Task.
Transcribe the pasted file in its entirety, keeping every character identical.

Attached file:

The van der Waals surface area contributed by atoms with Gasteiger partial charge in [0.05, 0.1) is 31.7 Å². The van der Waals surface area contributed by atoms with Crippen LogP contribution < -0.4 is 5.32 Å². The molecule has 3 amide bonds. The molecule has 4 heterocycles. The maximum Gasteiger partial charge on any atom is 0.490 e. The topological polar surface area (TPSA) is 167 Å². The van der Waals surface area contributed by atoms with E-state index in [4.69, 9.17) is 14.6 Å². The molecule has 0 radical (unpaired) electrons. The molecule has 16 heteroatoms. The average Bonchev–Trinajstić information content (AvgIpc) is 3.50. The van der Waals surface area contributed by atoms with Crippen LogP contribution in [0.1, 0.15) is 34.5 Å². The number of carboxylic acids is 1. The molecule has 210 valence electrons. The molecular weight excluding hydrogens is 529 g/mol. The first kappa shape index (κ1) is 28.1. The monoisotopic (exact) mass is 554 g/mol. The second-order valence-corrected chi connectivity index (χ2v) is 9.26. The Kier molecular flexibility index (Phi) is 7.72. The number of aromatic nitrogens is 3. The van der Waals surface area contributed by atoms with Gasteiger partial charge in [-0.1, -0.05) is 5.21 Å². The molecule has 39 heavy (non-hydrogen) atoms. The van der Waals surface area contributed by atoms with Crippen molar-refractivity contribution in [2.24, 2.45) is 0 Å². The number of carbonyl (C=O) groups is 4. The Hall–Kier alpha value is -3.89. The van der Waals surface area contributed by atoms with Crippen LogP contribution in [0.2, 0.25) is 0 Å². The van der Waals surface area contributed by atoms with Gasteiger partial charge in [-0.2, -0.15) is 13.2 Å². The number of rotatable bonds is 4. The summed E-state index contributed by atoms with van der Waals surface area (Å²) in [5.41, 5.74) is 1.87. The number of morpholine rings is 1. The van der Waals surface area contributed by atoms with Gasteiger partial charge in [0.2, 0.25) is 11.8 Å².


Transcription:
The van der Waals surface area contributed by atoms with Gasteiger partial charge in [0.05, 0.1) is 31.7 Å². The van der Waals surface area contributed by atoms with Crippen LogP contribution < -0.4 is 5.32 Å². The molecule has 3 amide bonds. The molecule has 4 heterocycles. The maximum Gasteiger partial charge on any atom is 0.490 e. The topological polar surface area (TPSA) is 167 Å². The van der Waals surface area contributed by atoms with E-state index in [4.69, 9.17) is 14.6 Å². The molecule has 0 radical (unpaired) electrons. The molecule has 16 heteroatoms. The average Bonchev–Trinajstić information content (AvgIpc) is 3.50. The van der Waals surface area contributed by atoms with Crippen LogP contribution in [0.1, 0.15) is 34.5 Å². The number of carboxylic acids is 1. The molecule has 210 valence electrons. The molecular weight excluding hydrogens is 529 g/mol. The first kappa shape index (κ1) is 28.1. The monoisotopic (exact) mass is 554 g/mol. The second-order valence-corrected chi connectivity index (χ2v) is 9.26. The Kier molecular flexibility index (Phi) is 7.72. The number of aromatic nitrogens is 3. The van der Waals surface area contributed by atoms with Gasteiger partial charge in [-0.1, -0.05) is 5.21 Å². The molecule has 39 heavy (non-hydrogen) atoms. The van der Waals surface area contributed by atoms with Crippen molar-refractivity contribution in [2.24, 2.45) is 0 Å². The number of carbonyl (C=O) groups is 4. The Hall–Kier alpha value is -3.89. The van der Waals surface area contributed by atoms with Crippen LogP contribution in [0.2, 0.25) is 0 Å². The van der Waals surface area contributed by atoms with Gasteiger partial charge in [-0.2, -0.15) is 13.2 Å². The number of rotatable bonds is 4. The summed E-state index contributed by atoms with van der Waals surface area (Å²) in [5.41, 5.74) is 1.87. The number of morpholine rings is 1. The van der Waals surface area contributed by atoms with Gasteiger partial charge in [0.2, 0.25) is 11.8 Å².